The Pibow Rainbow – Raspberry Pi case and thing of beauty

Are you a charity, educational establishment or other worthy cause with a bunch of naked Model B Raspberry Pis? Maybe you’re such a place and you want to buy a bunch of Pis with a free case, or upgrade to something a bit more shiny?

All you need to do is comment below with a valid email address, or email support@pimoroni.com with the subject “WE NEED FREE PIBOWS”.

Say briefly who you are (School, Charity, Good Cause), what you do, and why a classroom kit would be really useful to you. Each kit contains 10 lovely Pibow Rainbow cases (or more!) plus a PiHub, Pibrella and PiGlow to play with. Here’s a video of a PiGlow doing its thing to whet your appetite – you’ll find a tutorial in our Resources section to get you programming yours using Python in easy steps.

Paul, who is half of Pimoroni and who also designed the very fruity Raspberry Pi logo, says:

“We love the things people do with the Pi and Pibow already, and now seems like a perfect time for us to spread a bit of colour and joy to the places where the Pi makes the most difference. Learning about computers, electronics and other geekery should be fun and friendly and for everyone.”

Using A Joystick On The Raspberry Pi Using An MCP3008

Raspberry Pi Spy -

While browsing eBay looking at electronics stuff I found a few interesting items to connect to the Pi. The first item was a small 2-axis analogue joystick. They are similar to the thumb-sticks you would find on a modern games console controller. These modules are cheap and easy to connect to a circuit so I decided to get one. The outputs are analogue so you need a mechanism for the Pi to read these voltages.

In this post I’ll show how you can you use this device with the Pi. Once working this could be used as an input device for all sorts of projects. Perhaps a Python game written using the Pygame module?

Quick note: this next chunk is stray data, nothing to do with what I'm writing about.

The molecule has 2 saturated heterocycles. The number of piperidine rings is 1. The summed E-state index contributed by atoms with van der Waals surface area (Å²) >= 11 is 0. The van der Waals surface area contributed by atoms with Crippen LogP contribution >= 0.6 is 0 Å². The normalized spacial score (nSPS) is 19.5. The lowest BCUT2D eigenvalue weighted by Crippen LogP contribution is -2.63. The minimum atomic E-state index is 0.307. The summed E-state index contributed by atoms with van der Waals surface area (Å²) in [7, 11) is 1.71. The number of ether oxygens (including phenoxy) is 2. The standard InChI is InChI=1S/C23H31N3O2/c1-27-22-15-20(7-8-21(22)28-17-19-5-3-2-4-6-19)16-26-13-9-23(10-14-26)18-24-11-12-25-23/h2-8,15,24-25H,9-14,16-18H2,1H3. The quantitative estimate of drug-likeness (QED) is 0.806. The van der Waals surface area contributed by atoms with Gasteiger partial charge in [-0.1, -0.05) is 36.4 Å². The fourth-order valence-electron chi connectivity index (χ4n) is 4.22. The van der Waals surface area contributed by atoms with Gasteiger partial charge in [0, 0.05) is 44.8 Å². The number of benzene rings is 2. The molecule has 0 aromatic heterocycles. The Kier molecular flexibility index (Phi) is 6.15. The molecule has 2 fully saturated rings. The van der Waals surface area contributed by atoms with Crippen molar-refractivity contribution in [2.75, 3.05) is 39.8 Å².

The device I bought was labelled “Keyes_SJoyes”. It consists of two potentiometers which give an analogue voltage based on the horizontal and vertical position of the thumb-stick. Pressing the stick activates a small switch. There are no fancy components on the board and because it is really just two variable resistors works fine with 3.3V despite the 5V PCB label.

In order to measure the X and Y voltages I decided to use an MCP3008 10 bit Analogue to Digital Converter. These devices are cheap, easy to setup and allow 8 analogue inputs to be read by the Pi using it’s SPI interface. In this tutorial we will only need three of its inputs.

See my previous MCP3008 post for details of how I used one to read light levels and temperature.

Breadboard Circuit

Here is my test circuit. The pin-out of my joystick is slightly different to the Sparkfun symbol I used in this diagram but the wire colour coding matches the photos.

Here is the wiring information for the joystick module :

Joystick Pi/MCP3008 Wire Colour -------------- ---------------------- ---------------- GND (Ground) Pi GPIO Pin 6 (Ground) Black 5V (3.3V) Pi GPIO Pin 1 (3.3V) White SW (Switch) MCP3008 Pin 1 (CH0) Purple VRx (X voltage) MCP3008 Pin 2 (CH1) Blue VRy (Y voltage) MCP3008 Pin 3 (CH2) Green

The MCP3008 is wired up just as it was in my previous post :

MCP3008           Pi                 Wire Colour -------------- ---------------- ----------- Pin 1 (CH0) - Purple Pin 2 (CH1) - Blue Pin 3 (CH2) - Green Pin 9 (DGND) Pin 6 (Ground) Black Pin 10 (CS) Pin 24 (GPIO8) Orange Pin 11 (DIN) Pin 19 (GPIO10) Yellow Pin 12 (DOUT) Pin 21 (GPIO9) Green Pin 13 (CLK) Pin 23 (GPIO11) Blue Pin 14 (AGND) Pin 6 (Ground) Black Pin 15 (VREF) Pin 1 (3.3V) Red Pin 16 (VDD) Pin 1 (3.3V) Red

In this case we are using three of the analogue inputs. You could read the Switch value using a normal GPIO pin but in this case I decided to use an analogue input for convenience.

The 10K resistor is used to pull the switch input High (3.3V). When the switch is pressed the input is connected to ground (0V). Without the resistor the input would be in an undefined state when the switch wasn’t being pressed and read random values. Give it a try.

Pi SPI Configuration

In order to use the MCP3008 we need to configure the SPI bus on the Pi first. Rather than repeat the instructions here open the Analogue Sensors On The Raspberry Pi Using An MCP3008 tutorial in a new browser window and complete the sections :

  • Enable Hardware SPI
  • Install Python SPI Wrapper
Python Test Script

Hopefully if you’ve wired it up correctly and got the SPI interface configured we are ready to run a Python script to read the joystick values.